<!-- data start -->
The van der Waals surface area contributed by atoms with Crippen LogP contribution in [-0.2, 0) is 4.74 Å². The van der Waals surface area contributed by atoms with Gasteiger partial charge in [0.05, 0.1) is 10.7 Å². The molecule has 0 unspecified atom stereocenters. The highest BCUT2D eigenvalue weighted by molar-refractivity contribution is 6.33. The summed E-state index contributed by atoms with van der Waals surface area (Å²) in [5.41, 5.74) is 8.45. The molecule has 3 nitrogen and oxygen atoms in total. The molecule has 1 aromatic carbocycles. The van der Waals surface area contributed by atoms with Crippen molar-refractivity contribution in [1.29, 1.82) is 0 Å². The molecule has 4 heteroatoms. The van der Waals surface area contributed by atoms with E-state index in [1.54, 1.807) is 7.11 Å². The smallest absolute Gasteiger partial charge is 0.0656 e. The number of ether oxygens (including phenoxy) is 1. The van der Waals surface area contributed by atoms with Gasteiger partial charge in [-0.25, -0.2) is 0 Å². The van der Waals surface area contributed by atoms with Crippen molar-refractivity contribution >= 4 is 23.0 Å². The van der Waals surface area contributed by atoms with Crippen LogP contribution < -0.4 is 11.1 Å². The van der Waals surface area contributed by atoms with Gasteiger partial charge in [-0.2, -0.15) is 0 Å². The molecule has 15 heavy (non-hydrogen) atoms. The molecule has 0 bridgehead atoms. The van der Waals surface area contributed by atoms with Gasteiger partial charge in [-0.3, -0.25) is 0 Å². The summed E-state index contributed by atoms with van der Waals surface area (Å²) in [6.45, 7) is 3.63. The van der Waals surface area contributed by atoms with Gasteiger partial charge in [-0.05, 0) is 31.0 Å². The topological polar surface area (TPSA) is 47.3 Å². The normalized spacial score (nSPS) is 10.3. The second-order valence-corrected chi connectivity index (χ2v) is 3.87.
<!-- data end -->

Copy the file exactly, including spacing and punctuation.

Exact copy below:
The van der Waals surface area contributed by atoms with Crippen LogP contribution in [-0.2, 0) is 4.74 Å². The van der Waals surface area contributed by atoms with Gasteiger partial charge in [0.05, 0.1) is 10.7 Å². The molecule has 0 unspecified atom stereocenters. The highest BCUT2D eigenvalue weighted by molar-refractivity contribution is 6.33. The summed E-state index contributed by atoms with van der Waals surface area (Å²) in [5.41, 5.74) is 8.45. The molecule has 3 nitrogen and oxygen atoms in total. The molecule has 1 aromatic carbocycles. The van der Waals surface area contributed by atoms with Crippen molar-refractivity contribution in [1.29, 1.82) is 0 Å². The molecule has 4 heteroatoms. The van der Waals surface area contributed by atoms with E-state index in [1.54, 1.807) is 7.11 Å². The smallest absolute Gasteiger partial charge is 0.0656 e. The number of ether oxygens (including phenoxy) is 1. The van der Waals surface area contributed by atoms with Gasteiger partial charge in [-0.25, -0.2) is 0 Å². The van der Waals surface area contributed by atoms with Crippen molar-refractivity contribution >= 4 is 23.0 Å². The van der Waals surface area contributed by atoms with Crippen LogP contribution < -0.4 is 11.1 Å². The van der Waals surface area contributed by atoms with Gasteiger partial charge in [-0.2, -0.15) is 0 Å². The molecule has 15 heavy (non-hydrogen) atoms. The molecule has 0 bridgehead atoms. The van der Waals surface area contributed by atoms with Gasteiger partial charge in [-0.3, -0.25) is 0 Å². The summed E-state index contributed by atoms with van der Waals surface area (Å²) in [6.45, 7) is 3.63. The van der Waals surface area contributed by atoms with Gasteiger partial charge in [-0.05, 0) is 31.0 Å². The topological polar surface area (TPSA) is 47.3 Å². The normalized spacial score (nSPS) is 10.3. The second-order valence-corrected chi connectivity index (χ2v) is 3.87.